This blogpost comes from a recent Issues Paper I wrote for the Melbourne School of Government, which also contains a countervailing view from my outstanding colleague at the University of Melbourne, Professor Jenny Lewis.
Around election time, politicians often state their support for ‘evidence-based policy’. But what does this really mean and how do we distinguish strong evidence from weak evidence?
The ultimate goal of evidence-based policymaking is better public policies, thereby creating healthier and wealthier societies. Evidence-based policies should also provide taxpayers with more confidence that the Government is spending their hard earned money wisely. Once we agree that these are the right goals to strive for, the question is: how do we get there? Setting lofty, long-term goals is no doubt important, but there is much we can do in the short-term to evaluate how government policies are faring with regard to our ‘healthy and wealthy’ agenda.
The idea underpinning evidence-based policy is pretty simple: since the world is a complex place, it is not always straight forward to determine whether a policy has worked: we need to invest effort into figuring out which ones ‘work’ and which ones don’t. The use of evidence – rather than relying on ideology – should ensure that good policies survive and bad policies are killed off.
Despite its apparent simplicity, the evidence-based policy agenda is often misunderstood. Assuming we can agree on what we mean when we say the policy ‘works’, we need a set of tools and techniques to help guide us. But how do we do this? The key challenge is to identify a counterfactual: what would have happened in the absence of participating in the program? Although this is challenging, there are ways in which it can be calculated.
Public policymakers face a difficult task in trying to maximise the returns from their programs. Focusing on the economic (non-political) objectives of the program, it seems obvious that all policymakers want the best possible outcomes given the prevailing economic conditions. However, programs have both intended and unintended consequences, which both need to accounted for.
More generally, it often isn’t possible to predict the effects of a specific policy unless similar policies have been implemented elsewhere. But lesson can only be learnt if the outcomes of the program are carefully documented and analysed. Since it is difficult to establish causal effects of policies, such analysis must be undertaken carefully. The consumers of this analysis are ultimately the central agencies who control the purse strings of the government departments: ‘high-quality’ evidence is needed to convince them of the merits of the program.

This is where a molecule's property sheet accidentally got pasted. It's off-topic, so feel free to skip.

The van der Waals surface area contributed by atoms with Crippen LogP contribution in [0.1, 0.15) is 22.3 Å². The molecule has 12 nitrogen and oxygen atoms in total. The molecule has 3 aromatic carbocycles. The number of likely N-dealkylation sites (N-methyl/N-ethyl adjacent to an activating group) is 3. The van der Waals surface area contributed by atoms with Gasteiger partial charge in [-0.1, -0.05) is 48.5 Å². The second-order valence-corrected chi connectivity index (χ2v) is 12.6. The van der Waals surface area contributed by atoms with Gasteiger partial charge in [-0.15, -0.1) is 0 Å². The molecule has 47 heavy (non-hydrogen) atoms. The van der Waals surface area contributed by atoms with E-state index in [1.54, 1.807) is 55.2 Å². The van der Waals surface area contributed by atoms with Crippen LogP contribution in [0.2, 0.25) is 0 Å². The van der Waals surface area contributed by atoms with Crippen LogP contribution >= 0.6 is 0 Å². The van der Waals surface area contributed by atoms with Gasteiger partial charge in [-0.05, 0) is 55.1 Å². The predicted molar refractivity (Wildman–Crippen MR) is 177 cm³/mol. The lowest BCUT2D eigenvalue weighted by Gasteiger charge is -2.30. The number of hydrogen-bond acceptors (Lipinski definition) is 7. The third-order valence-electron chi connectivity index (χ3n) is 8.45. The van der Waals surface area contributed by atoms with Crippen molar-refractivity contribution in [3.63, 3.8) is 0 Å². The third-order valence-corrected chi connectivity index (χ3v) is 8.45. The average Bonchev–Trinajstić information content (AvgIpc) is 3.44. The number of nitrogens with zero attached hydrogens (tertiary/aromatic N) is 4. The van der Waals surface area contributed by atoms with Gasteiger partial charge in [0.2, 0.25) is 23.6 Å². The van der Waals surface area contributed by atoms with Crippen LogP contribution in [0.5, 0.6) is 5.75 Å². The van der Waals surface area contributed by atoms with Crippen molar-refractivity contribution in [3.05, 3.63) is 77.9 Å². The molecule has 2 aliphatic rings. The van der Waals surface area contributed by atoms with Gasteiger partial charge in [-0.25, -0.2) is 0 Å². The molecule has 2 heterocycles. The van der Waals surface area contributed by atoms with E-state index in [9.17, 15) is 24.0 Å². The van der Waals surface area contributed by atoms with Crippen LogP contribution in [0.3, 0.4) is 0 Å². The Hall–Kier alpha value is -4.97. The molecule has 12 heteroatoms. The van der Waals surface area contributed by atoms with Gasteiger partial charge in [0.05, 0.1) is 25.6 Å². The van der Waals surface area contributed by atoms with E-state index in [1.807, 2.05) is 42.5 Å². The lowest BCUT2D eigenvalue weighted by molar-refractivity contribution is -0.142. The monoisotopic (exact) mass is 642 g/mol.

Doubtless, there are many factors that influence the success of a specific policy. Nevertheless, there are a range of methods and techniques that can be used to examine the effects of specific programs. These methods produce the ‘evidence base’ from which to build better policy. But because not all evidence produced by these methods is the same quality, it is equally important to be able to rank them. That is, to provide a hierarchy of evidence – in which the gold standard will provide robust causal evidence of the effects of a specific program.
In recent years, it has become clearer that access to unit-record data has become important for building the evidence base: the analyst must be able to see the characteristics of the individual unit of interest in order to draw strong inferences about the effects of policy. And with many new initiatives to link data and make it more accessible, there is every chance that technology will make it much cheaper (and safer in terms of privacy) to do so in the future.
Programs often have effects that ripple throughout the economy, not just on the target group of interest. For example, programs designed to impact mothers’ labour supply will probably affect mothers’ decisions about if (and when) to return to (casual, part-time or full-time) work, but are also likely to have effects on the demand for childcare services, take-away meals and dry cleaning services. In these studies, the determination of whether a program ‘works’ is in the broadest sense of the word.
Since these economy-wide effects are difficult to evaluate, evaluations often resort to the simpler (but still difficult) task of evaluating the effects of the program on the target group: that is, whether the program works in the ‘narrow sense’.